When parenting gets hard

I dropped my son off at school this morning and as he was getting his stuff together to get out of the car, he started telling me how they were going to be practicing how they would do a lockdown.  He said he was afraid because what if there really was an intruder?  What if the intruder got him?  What if?

I explained the best I could in the moment that the lockdowns were good to practice because that way he and his friends would know exactly what to do if there really was an intruder.  It would help them be safer than if they had never done a lockdown before and then had to in a real situation.  I told him that the school had safety measures put in place to hopefully keep an intruder from ever getting very far into the building even if one did show up, but just in case the next step was to do a lockdown to protect themselves.  I honestly don’t know that I was much comfort to him, but he seemed to accept my answer and got his things and went on into school.

And I cried all the way home.

I cried because I wanted to be able to tell him that everything would be fine.  That he wouldn’t ever have to worry about an intruder coming into his school.  That he was safe from harm there.  That we lived in a place where things like that just don’t happen.  But I knew I couldn’t say those things truthfully.

Because we live in a town where a man goes into the Walmart parking lot and shoots random people.  We live in a town where a husband kills his wife and himself in their own home while their child is at school.  We live in a country where evil men gain access to guns and mow people down at an outdoor concert.  We live in a world where a woman drowns her own children because they were getting in the way of her relationship with her boyfriend.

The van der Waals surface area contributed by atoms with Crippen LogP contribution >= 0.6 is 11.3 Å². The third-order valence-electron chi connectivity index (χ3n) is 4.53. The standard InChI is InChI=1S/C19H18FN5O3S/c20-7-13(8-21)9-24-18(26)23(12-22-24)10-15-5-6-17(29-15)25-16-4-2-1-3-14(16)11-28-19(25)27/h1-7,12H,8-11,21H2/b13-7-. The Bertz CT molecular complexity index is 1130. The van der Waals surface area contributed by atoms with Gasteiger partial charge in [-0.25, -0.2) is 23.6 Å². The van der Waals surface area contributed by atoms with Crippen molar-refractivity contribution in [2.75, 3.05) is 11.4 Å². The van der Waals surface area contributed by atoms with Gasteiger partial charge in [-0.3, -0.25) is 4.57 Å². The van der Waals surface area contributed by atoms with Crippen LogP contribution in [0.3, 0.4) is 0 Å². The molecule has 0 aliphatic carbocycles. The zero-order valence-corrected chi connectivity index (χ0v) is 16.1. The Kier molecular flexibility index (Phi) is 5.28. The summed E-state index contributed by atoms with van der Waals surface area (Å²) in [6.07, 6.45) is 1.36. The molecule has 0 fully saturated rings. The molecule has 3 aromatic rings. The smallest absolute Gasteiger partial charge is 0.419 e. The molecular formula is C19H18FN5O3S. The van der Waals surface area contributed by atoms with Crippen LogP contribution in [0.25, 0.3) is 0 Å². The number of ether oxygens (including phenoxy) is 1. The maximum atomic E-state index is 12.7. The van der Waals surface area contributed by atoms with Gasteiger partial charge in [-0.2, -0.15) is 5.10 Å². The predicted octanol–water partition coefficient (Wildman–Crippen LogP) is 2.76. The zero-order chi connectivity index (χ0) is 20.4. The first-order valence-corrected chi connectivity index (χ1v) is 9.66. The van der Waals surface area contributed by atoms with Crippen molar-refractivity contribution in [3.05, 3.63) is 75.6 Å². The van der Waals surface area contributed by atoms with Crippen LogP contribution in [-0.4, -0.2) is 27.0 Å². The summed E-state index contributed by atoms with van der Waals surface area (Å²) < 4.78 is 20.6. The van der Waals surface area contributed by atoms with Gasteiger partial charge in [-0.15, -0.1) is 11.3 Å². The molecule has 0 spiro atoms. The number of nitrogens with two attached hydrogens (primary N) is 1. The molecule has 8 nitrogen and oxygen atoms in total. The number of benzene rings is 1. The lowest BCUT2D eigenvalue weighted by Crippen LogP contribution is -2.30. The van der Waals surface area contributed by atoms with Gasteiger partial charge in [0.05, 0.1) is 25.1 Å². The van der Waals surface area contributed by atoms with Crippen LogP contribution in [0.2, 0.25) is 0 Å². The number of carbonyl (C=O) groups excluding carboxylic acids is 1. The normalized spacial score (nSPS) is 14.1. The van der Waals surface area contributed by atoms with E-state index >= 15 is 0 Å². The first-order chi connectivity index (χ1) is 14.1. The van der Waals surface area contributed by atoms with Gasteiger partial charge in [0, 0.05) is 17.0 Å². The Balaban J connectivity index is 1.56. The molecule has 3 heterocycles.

Our world is overwrought with sin.  And with sin comes pain and loss and death.  And being a parent in the midst of all that is hard.  You want to shield your children from it all, protect them from the ones that would set out to do them harm.  To tell them that everything will be okay and they don’t have to worry.  But sometimes there’s just not a comforting answer.  Sometimes the truth is just scary and the best way to deal with it is to be prepared in the event that something bad happens.

Last week there was a news reporter in the park lot of the school asking parents in the pickup line if they talked to their children about active shooter situations.  When she got to me, she asked if I’d like to go on camera and share my thoughts, to which I of course replied “no, thank you” on account of my hair looking completely inappropriate for TV.  But even beyond that, I don’t know that I would have had a response at the moment.  How do you talk to you children about such horrible things?  You want them to be aware, but you also don’t want to scare the living daylights out of them at the same time.

So I called my husband this morning in tears…my level-headed, military-minded, always prepared husband.  (God knew I needed somebody who could take a fearful situation and make a logical plan.  Stuff like this tears my nerves slam up.)  He and I going to sit down together tonight and have a conversation with our boys about it all.  I think that’s really all you can do sometimes.  Keep the lines of communication open, talk through the fears, prepare them for the world as best you can, and pray.

I am curious though…if you have children, do you talk to them about what to do if there’s a shooter at their school?  And if you’ve had that conversation, how did it go?

 

Advertisements

One thought on “When parenting gets hard

  1. Pingback: How long, O Lord? | covered in His dust

Leave a Reply

Fill in your details below or click an icon to log in:

WordPress.com Logo

You are commenting using your WordPress.com account. Log Out /  Change )

Google+ photo

You are commenting using your Google+ account. Log Out /  Change )

Twitter picture

You are commenting using your Twitter account. Log Out /  Change )

Facebook photo

You are commenting using your Facebook account. Log Out /  Change )

Connecting to %s

This site uses Akismet to reduce spam. Learn how your comment data is processed.